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Friday, October 15, 2010

Jim Neidlinger, Savoring the Minutes - 412

The Greatest 21 Days caught up with Jim Neidlinger in April 2011, read the three-part interview: Jim Neidlinger, No Power Pitcher

Jim Neidlinger was making his second major league start on Aug. 7, 1990, called up from the Dodgers' AAA affiliate in Albuquerque. In Cincinnati, Neidlinger threw a gem, 7.2 innings, giving up one unearned run.

Back in Albuquerque, his wife Ann watched in a sports bar. They had the game on satelite, The Los Angeles Times wrote. Soon, the entire bar was cheering Niedlinger on, The Times wrote.

"Every minute I am here, I savor," Neidlinger told The Times.

Neidlinger waited eight seasons for those minutes, spending six of those in the Pirates organization, the other two with the Dodgers.

But Neidlinger's major league career could very well have been described in minutes. He got 12 starts that year in August and September, the only appearances of his major league career.

Neidlinger's career began in 1984, signed by the Pirates as a 19-year-old free agent, after playing at Napa High in California. He played that year at single-A Macon, going 9-8 with a 2.77 ERA.

He made AA Nashua in 1986 then, briefly, AAA Hawaii. At Nashua, Neidlinger went 12-7 with a 2.42 ERA. He pitched six innings of five-hit ball in an August win. That same month he won Eastern League Player of the Week honors for the third time on the season, according to The Nashua Telegraph.

The month before, he threw a no-hitter against Glens Falls, striking out six and walking two. He took care of the Albany Yankees later in the month.

"He has been sharper," Nashua manage Dennis Rogers told The Schenectady Gazette of Neidlinger, "but that's where he has grown on the mound. He's better under pressure and he's poise."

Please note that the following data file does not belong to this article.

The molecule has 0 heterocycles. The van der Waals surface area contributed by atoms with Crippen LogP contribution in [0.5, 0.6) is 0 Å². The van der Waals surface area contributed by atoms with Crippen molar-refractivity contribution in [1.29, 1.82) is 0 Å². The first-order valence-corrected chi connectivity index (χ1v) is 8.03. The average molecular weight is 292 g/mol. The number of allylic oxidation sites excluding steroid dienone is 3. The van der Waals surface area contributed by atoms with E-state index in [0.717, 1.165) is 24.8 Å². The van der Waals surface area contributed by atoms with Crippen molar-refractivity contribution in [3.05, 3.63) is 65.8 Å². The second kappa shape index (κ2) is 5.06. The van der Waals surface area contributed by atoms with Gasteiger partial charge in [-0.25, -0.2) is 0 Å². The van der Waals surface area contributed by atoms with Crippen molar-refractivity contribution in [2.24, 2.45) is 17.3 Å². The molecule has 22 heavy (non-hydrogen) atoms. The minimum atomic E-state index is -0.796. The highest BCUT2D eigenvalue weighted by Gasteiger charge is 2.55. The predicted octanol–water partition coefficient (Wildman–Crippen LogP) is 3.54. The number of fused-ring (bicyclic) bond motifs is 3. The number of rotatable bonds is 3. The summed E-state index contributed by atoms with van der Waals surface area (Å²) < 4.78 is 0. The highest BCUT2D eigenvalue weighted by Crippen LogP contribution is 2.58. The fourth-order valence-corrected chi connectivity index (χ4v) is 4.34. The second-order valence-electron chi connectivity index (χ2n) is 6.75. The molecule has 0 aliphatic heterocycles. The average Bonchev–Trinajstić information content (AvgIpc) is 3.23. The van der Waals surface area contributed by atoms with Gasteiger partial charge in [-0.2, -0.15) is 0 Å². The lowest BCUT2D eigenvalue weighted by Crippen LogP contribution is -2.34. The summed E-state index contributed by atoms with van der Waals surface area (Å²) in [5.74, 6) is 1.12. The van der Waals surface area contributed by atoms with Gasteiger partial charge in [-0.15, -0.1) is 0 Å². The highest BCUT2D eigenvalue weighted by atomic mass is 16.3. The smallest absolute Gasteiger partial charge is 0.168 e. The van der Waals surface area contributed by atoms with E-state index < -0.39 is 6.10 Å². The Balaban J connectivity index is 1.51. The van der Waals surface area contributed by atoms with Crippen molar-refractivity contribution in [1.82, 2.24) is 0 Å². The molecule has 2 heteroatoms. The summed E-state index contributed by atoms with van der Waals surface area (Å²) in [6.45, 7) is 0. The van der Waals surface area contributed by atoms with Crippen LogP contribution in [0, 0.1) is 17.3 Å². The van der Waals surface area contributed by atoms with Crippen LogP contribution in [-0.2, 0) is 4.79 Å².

Despite his success, Neidlinger remained at AA for 1987 and for 1988. He was 11-8 with a 3.98 ERA for Harrisburg in 1987 and 5-8 with a 2.93 ERA in 1988.

It was in October of that year that the Pirates sent Neidlinger to the Dodgers, trading him for Bill Krueger. With the Dodgers, Neidlinger made the jump to AAA for good. He played 1989 at Albuquerque, posting a 4.06 ERA splitting time between starting and relieving.

For 1990, he hada 4.28 ERA, back to mostly starting. It was on Aug. 1 that he made his major-league debut. He went six innings against the Giants at Dodger Stadium, giving up seven hits and just one earned run. That second start, the gem, Neidlinger actually took the loss. The unearned run he gave up turned out to be the only run of the game.

In his third start, Neidlinger got his first win. In seven innings, he gave up seven hits, giving up a two-run home run. The Dodgers won 7-3.

About the win, Neidlinger told reporters afterward, "I've been dreaming about it since I was 8 years old."

Of Neidlinger's first 10 starts, the Dodgers won eight, The Times wrote that September, including a four-hit performance Sept. 18.

"I look on it as an opportunity to do some things," Neidlinger told The Times. "I like the pressure. I think it brings out the best in me. I like to be in these situations."

Neidlinger went 5-3 with a 3.28 ERA in 12 starts for the Dodgers that year. But he wouldn't make it back. He returned to Albuquerque for 1991 and 1992, his ERAs topping 4. In 1993, Neidlinger moved on to the Twins' system, playing at AAA Portland, his ERA topping 5.

Then, in 1994, Neidlinger tried the Cardinals system with similar results. In seven starts at Louisville, he posted an ERA of 6.21, marking his final year in pro baseball. These days, Neidlinger serves as assistant baseball coach at Middlebury College in Vermont. He also runs his own baseball school.

In 2009, Neidlinger's old Napa High baseball coach Clint Smith passed away. Neidlinger credited Smith with helping him become a professional.

“I think that helped mold me of not showing emotions on the mound when things are going good or bad,” Neidlinger told The Napa Valley Register. “That helped me a lot, being able to recover from tough situations, because riding trains, planes and buses, and trying to compete to get to the major leagues is not an easy deal, especially as you get older.

“Coach helped me try to understand what being a professional was all about," Neidlinger told The Register. "It took me a while to understand that.”
1990 CMC TallyCards Reviewed: 285/880 - 32.4%
Players/Coaches Reviewed:
Made the Majors: 199 - 68%
Never Made the Majors: 92 - 32%
5+ Seasons in the Majors: 87
10+ Seasons in the Minors: 81

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